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United States District Court, D. New Jersey

October 4, 2005.

EDWARD LOCKE, Petitioner,
ROY L. HENDRICKS, et al., Respondents.

The opinion of the court was delivered by: JOSE LINARES, District Judge


Edward Locke, serving a life sentence for felony murder, filed a Petition for a Writ of Habeas Corpus pursuant to 28 U.S.C. § 2254(a). Respondents filed an Answer, arguing, inter alia, that the Petition is an unexhausted mixed petition and that the claims presented are in any event without merit. For the reasons expressed below, the Court dismisses the Petition and declines to issue a certificate of appealability. See 28 U.S.C. §§ 2253(c), 2254(a), (b), (c). I. BACKGROUND

  Petitioner challenges a judgment of conviction entered on January 9, 1995, and amended on May 2, 1997, in the Superior Court of New Jersey, Law Division, Essex County, after a jury convicted him of felony murder, aggravated manslaughter, first-degree robbery and second-degree burglary. The Court sentenced Petitioner to life imprisonment with a 30-year period of parole ineligibility for felony murder, to a consecutive term of 20 years imprisonment, with 10 years of parole ineligibility for first degree-robbery, and concurrent sentences on the aggravated manslaughter and burglary convictions.

  Petitioner appealed and by opinion filed April 29, 1997, the Appellate Division of the Superior Court of New Jersey affirmed the convictions and remanded for entry of an amended judgment merging the conviction for aggravated manslaughter into the felony murder conviction. State v. Locke, N. A-4116-94T4 (App. Div. Apr. 29, 1997). The Supreme Court of New Jersey denied certification on July 11, 1997.

  On October 31, 1997, Petitioner filed a petition for post conviction relief ("PCR") in the Law Division, followed by a supplemental petition. In a written opinion dated October 25, 1999, the Law Division denied relief. In an opinion filed April 16, 2001, the Appellate Division affirmed the order denying PCR. On September 20, 2001, the Supreme Court of New Jersey denied certification.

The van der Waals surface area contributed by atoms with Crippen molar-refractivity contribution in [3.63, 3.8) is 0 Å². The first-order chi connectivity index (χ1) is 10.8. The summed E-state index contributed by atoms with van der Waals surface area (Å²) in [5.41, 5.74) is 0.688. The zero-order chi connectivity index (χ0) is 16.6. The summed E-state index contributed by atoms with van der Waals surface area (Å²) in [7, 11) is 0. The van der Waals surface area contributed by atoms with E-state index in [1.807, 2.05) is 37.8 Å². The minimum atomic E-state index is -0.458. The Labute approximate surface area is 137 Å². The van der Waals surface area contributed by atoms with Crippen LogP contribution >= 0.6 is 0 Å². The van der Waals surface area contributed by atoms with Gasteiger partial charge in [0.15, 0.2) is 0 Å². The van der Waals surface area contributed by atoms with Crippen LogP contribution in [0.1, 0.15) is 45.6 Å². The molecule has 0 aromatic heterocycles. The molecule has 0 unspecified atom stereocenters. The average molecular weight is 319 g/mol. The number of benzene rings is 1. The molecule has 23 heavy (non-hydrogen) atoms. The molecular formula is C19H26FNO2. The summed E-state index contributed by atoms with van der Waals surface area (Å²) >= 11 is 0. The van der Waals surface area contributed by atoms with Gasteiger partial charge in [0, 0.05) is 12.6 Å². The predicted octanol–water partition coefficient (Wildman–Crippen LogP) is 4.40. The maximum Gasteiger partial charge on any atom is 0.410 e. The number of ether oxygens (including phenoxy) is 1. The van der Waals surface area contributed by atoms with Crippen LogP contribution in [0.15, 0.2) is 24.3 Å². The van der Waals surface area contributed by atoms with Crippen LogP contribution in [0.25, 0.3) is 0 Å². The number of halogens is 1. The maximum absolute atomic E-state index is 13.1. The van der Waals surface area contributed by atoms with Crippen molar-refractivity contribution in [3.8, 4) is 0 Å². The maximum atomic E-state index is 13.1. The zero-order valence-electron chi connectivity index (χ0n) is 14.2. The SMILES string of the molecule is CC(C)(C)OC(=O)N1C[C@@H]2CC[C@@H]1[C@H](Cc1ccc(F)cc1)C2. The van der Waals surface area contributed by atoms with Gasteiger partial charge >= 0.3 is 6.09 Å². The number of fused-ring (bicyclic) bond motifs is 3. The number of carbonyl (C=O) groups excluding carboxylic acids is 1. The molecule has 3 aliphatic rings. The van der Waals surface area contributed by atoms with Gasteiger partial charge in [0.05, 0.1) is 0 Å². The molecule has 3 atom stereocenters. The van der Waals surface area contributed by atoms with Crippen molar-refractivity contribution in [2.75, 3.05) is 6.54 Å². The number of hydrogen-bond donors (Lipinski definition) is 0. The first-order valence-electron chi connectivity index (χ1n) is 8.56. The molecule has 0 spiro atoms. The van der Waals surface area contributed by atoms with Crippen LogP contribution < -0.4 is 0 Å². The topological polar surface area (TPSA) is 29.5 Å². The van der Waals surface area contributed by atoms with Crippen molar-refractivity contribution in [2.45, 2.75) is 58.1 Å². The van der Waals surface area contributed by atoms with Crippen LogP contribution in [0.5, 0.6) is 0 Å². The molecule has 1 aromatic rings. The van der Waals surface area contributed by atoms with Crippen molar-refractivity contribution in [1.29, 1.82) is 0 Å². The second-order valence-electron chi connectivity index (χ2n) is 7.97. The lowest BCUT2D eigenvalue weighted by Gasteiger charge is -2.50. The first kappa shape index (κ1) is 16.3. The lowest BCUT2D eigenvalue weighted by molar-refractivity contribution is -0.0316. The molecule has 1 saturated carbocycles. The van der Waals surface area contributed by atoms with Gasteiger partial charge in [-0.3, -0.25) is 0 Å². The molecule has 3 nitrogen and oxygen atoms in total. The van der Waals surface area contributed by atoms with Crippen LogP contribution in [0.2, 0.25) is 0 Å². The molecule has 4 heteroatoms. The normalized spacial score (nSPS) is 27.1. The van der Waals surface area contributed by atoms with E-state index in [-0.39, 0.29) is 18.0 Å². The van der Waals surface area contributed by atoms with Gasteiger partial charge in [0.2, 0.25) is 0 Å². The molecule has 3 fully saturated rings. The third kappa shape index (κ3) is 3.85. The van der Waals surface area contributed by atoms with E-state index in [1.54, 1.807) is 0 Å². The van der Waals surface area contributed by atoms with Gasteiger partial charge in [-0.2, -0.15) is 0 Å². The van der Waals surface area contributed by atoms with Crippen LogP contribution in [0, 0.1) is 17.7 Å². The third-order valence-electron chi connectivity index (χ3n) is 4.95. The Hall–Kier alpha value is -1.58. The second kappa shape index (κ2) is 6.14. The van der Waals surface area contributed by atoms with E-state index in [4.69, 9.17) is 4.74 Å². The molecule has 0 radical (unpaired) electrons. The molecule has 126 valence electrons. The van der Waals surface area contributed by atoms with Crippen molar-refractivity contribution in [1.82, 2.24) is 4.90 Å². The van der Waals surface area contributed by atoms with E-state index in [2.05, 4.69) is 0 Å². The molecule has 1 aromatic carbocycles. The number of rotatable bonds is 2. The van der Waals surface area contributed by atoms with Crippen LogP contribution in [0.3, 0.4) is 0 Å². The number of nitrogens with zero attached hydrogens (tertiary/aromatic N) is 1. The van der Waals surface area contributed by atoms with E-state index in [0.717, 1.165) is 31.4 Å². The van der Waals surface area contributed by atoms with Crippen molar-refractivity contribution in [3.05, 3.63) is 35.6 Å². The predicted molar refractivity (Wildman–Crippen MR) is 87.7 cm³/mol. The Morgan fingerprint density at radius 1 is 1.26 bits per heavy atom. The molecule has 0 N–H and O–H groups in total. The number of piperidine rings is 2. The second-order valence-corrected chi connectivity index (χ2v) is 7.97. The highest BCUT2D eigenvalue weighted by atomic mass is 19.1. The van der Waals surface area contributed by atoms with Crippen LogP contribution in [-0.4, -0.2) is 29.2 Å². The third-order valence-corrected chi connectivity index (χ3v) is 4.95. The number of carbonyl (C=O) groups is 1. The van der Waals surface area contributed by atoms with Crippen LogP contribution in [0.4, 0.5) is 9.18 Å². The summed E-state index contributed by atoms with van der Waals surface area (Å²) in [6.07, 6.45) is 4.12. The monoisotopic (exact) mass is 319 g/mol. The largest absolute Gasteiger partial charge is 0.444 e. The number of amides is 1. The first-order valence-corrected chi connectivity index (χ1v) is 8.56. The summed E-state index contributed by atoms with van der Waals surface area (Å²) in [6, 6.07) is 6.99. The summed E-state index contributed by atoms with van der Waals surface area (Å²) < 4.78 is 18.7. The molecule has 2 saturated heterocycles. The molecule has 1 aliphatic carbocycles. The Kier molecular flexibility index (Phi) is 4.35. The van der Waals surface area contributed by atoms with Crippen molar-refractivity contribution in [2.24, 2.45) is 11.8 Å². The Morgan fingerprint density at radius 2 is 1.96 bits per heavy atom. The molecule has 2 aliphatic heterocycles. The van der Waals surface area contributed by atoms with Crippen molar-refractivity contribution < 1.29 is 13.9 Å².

The Clerk received Petitioner's initial Petition October 22, 2001. The Court notified Petitioner of the consequences of filing such a Petition under the Antiterrorism and Effective Death Penalty Act ("AEDPA") and gave him an opportunity to withdraw the Petition and file one all-inclusive Petition, pursuant to Mason v. Meyers, 208 F.3d 414 (3d Cir. 2000). On December 3, 2001, Petitioner executed an almost identical Petition. This Court construed the petition as an amended Petition and ordered Respondents to answer it.

  The amended Petition presents four grounds, which are set forth below verbatim:

Ground One: Constitutionally, the due process clause protect[s] the accused, the State must prove beyond a reasonable doubt.
Supporting Facts: the events surrounding the hospitalization and death of the victim remain problematical and the actual cause of death of the victim remain[s] debatable.
Ground Two: Trial Court violated defendant due process right to a fair trial and law.
Supporting Facts: Trial court by instructing unsupported first degree murder prejudice[d] defendant, trial court abuse it[s] discretion without affording defendant full evidentiary hearing, by failure to caution jury of out of court statement deprived defendant of fair trial.
Ground Three: the right to trial by jury hold a hallowed place, the right must remain inviolated. [sic]
Supporting Facts: (1) The felony murder verdict was not properly rendered, this verdict does not set forth the finding of first degree guilt; (2) Facts can be intelligently understood by the trier of facts which province was violated.